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The Brooklyn Roots that Inspired Chef Thomas Joseph Perone

The acclaimed chef/owner of Brooklyn's hottest Italian restaurant remembers the five dishes that spawned his career.

Chef Thomas Joseph Perone is the co-owner and head chef of Brooklyn Roots in the neighborhood of Bay Ridge. This ethnic enclave, tucked alongside the Verrazzano Narrows and the eponymous bridge, has a robust restaurant scene home to celebrated cuisines of the Middle East, Far East, and Mediterranean. Brooklyn Roots is by far the toughest table to get due to the community vibe perfectly captured by the local management and employees, but the real star is the elevated “old school” Italian served up nightly by a neighborhood kid, and trained chef, who spent decades honing his craft throughout New York before bringing it all home to arguably the best red sauce joint in the city. Just ask the guy who stopped at Brooklyn Roots, first thing, after getting out of prison. We stopped by Brooklyn Roots to talk to Chef Thomas about the five dishes that inspired his career (and to have a “Matty Guns Special” — don’t ask; just order it).

Chicken Francese

Chicken Francese at Brooklyn Roots restaurant.

So, the first inspiration comes from my childhood love for white wine and lemon dishes. My grandparents moved here from Sicily. Every Friday, my grandmother would come over and she'd make different things, but the one that stands out the most is Chicken Francese. She used to make big frittatas, which I love to do, as well, and her Francese was like a big omelet, using lots of egg, and she would sauté it in lots of white wine, lemon, and butter. And from that time on, it was my favorite dish to make. My grandmother made me love lemon and acid and fat. She was crazy, but she was the only one who never told me to lose weight. She just told me to keep eating. I always remember those Fridays, and her encouragement.

Chimichurri Sauce

Ever since I started to cook, I’ve always made chimichurri sauce. It didn't make sense. I didn’t understand the attraction, but I used it in the steakhouses where I worked and in the pig roasts I did as a caterer. I always wondered why I loved this sauce until I found out about five years ago that I’m around 40% Argentinian. My grandfather left Argentina to go to Italy, where he met my grandmother, who was royalty in Calabria. She left her family and status to marry a car service driver from Argentina and, eventually, move to America. Thank God she did because I wouldn’t be here, but it probably could have worked out better for her. Just sayin'...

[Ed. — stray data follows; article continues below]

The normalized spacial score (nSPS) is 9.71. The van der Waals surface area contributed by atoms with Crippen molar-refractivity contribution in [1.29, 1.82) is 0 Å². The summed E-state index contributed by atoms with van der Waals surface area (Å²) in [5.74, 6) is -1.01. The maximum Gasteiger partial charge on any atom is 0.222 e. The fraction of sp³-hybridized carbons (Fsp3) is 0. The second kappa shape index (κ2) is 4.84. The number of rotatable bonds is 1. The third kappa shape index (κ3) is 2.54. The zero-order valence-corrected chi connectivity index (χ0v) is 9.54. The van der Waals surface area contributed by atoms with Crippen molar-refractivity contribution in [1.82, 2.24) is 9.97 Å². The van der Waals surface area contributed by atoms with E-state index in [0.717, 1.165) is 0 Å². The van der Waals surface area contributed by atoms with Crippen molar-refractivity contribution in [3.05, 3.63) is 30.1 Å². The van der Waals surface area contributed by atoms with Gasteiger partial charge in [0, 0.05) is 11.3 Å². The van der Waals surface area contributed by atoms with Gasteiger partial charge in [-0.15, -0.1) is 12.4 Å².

Samosas

This one is another curveball, but at least I knew the origins all along. My stepfather is from Pakistan. Once a week, he would go to a Punjab restaurant in Queens and bring back lamb curry, chicken curry, all these different curries. Nan with the cheese on it. I loved it all, at 10 or 11 years old, but what I loved most were samosas. He’d bring samosas that were filled to the brim with mashed potatoes and cheese and all that stuff. So, in my final exam for culinary school, I made a proper version of my grandmother’s Chicken Francese, the same way she did, but for the appetizer, I made samosas. We actually had people in the class who were from Pakistan, and they were like, “Are you kidding? This is so good.” My stepfather’s food was a big inspiration for me.

Thomas Perrone
Before Brooklyn Roots, Perrone held pig roasts and worked in steakhouses, as well as running his own catering company.

Pig Roast

After culinary school, I had my own catering business, Thomas Joseph Catering, that I ran out of a storefront in Red Hook. My cousin had an event in upstate New York, and she asked me to do a pig roast. I’d never done this in my life, but I studied how to do it, like the French do with suckling pig, and I did it. Turned out perfect. I ended up doing over 500 of these after that, and I even got a nickname, the Pig Guy, which I’m not so proud of, but I learned that cooking a whole animal requires a lot of attention to detail. People say pig roasts are easy, that you “Set it and forget it.” You can, I guess, but it probably won’t turn out the way you want because anything can happen. These are big jobs. People are lined up to eat. And when that pig comes off, and it’s just perfect, the feeling is incredible. I remember that feeling, and I put that kind of attention that generates that feeling into everything I make.

Mozzarella in Carrozza

Mozzarella in Carrozza at Brooklyn Roots restaurant.

Before I threw myself into culinary school, I was studying early childhood education. I was going to teach little kids. After some GPA complications, I got my act together and was taking my final exam before graduating with my Associate’s degree. I literally finished the exam and got hit in the head with the thought of Mozzarella in Carrozza. I couldn’t stop thinking about the best way to cook it. I didn’t know why. But I stood up and said, “I’m done.” I called my wife and said I was sorry. Maybe someday I’ll teach kids how to cook, but I knew in that moment, obsessing over Mozzerella in Carrozza, that I had to teach myself to be a better chef.

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